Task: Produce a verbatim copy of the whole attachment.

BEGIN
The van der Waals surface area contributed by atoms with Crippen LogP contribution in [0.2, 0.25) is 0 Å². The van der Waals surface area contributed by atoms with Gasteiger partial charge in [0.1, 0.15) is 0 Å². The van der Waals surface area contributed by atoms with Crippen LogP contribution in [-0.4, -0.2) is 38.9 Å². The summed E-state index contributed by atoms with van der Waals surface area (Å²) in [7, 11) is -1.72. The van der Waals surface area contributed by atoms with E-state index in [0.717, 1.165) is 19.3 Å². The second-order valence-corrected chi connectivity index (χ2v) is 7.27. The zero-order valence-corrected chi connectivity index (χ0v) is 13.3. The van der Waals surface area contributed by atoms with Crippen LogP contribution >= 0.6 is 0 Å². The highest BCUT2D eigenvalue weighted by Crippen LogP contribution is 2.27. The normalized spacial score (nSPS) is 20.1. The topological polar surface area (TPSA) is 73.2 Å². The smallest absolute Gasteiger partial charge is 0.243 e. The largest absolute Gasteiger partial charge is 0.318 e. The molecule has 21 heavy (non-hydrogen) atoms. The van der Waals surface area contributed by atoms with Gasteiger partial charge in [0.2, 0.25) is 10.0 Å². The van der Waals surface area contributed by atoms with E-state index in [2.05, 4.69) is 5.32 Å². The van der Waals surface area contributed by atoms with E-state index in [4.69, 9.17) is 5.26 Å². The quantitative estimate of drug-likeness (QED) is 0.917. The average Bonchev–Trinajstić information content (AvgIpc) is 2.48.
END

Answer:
The van der Waals surface area contributed by atoms with Crippen LogP contribution in [0.2, 0.25) is 0 Å². The van der Waals surface area contributed by atoms with Gasteiger partial charge in [0.1, 0.15) is 0 Å². The van der Waals surface area contributed by atoms with Crippen LogP contribution in [-0.4, -0.2) is 38.9 Å². The summed E-state index contributed by atoms with van der Waals surface area (Å²) in [7, 11) is -1.72. The van der Waals surface area contributed by atoms with E-state index in [0.717, 1.165) is 19.3 Å². The second-order valence-corrected chi connectivity index (χ2v) is 7.27. The zero-order valence-corrected chi connectivity index (χ0v) is 13.3. The van der Waals surface area contributed by atoms with Crippen LogP contribution >= 0.6 is 0 Å². The highest BCUT2D eigenvalue weighted by Crippen LogP contribution is 2.27. The normalized spacial score (nSPS) is 20.1. The topological polar surface area (TPSA) is 73.2 Å². The smallest absolute Gasteiger partial charge is 0.243 e. The largest absolute Gasteiger partial charge is 0.318 e. The molecule has 21 heavy (non-hydrogen) atoms. The van der Waals surface area contributed by atoms with Gasteiger partial charge in [0.2, 0.25) is 10.0 Å². The van der Waals surface area contributed by atoms with E-state index in [2.05, 4.69) is 5.32 Å². The van der Waals surface area contributed by atoms with E-state index in [4.69, 9.17) is 5.26 Å². The quantitative estimate of drug-likeness (QED) is 0.917. The average Bonchev–Trinajstić information content (AvgIpc) is 2.48.